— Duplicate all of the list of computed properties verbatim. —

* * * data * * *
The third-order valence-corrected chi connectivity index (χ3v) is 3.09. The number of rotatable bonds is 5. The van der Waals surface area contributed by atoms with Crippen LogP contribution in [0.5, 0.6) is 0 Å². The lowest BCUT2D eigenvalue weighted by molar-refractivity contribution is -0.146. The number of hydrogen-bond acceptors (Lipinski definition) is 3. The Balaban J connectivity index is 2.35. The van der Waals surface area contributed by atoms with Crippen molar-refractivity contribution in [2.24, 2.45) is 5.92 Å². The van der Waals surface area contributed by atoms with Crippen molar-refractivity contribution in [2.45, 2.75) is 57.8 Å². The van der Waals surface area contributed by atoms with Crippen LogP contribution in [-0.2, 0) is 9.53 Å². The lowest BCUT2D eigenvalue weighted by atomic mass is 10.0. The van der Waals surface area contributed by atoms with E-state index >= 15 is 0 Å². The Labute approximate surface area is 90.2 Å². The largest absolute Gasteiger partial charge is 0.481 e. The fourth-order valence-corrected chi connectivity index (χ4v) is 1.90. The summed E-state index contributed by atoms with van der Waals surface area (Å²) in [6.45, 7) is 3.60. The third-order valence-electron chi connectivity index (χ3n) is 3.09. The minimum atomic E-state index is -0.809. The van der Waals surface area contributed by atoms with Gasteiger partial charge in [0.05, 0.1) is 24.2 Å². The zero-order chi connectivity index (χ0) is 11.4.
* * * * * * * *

The third-order valence-corrected chi connectivity index (χ3v) is 3.09. The number of rotatable bonds is 5. The van der Waals surface area contributed by atoms with Crippen LogP contribution in [0.5, 0.6) is 0 Å². The lowest BCUT2D eigenvalue weighted by molar-refractivity contribution is -0.146. The number of hydrogen-bond acceptors (Lipinski definition) is 3. The Balaban J connectivity index is 2.35. The van der Waals surface area contributed by atoms with Crippen molar-refractivity contribution in [2.24, 2.45) is 5.92 Å². The van der Waals surface area contributed by atoms with Crippen molar-refractivity contribution in [2.45, 2.75) is 57.8 Å². The van der Waals surface area contributed by atoms with Crippen LogP contribution in [-0.2, 0) is 9.53 Å². The lowest BCUT2D eigenvalue weighted by atomic mass is 10.0. The van der Waals surface area contributed by atoms with E-state index >= 15 is 0 Å². The Labute approximate surface area is 90.2 Å². The largest absolute Gasteiger partial charge is 0.481 e. The fourth-order valence-corrected chi connectivity index (χ4v) is 1.90. The summed E-state index contributed by atoms with van der Waals surface area (Å²) in [6.45, 7) is 3.60. The third-order valence-electron chi connectivity index (χ3n) is 3.09. The minimum atomic E-state index is -0.809. The van der Waals surface area contributed by atoms with Gasteiger partial charge in [0.05, 0.1) is 24.2 Å². The zero-order chi connectivity index (χ0) is 11.4.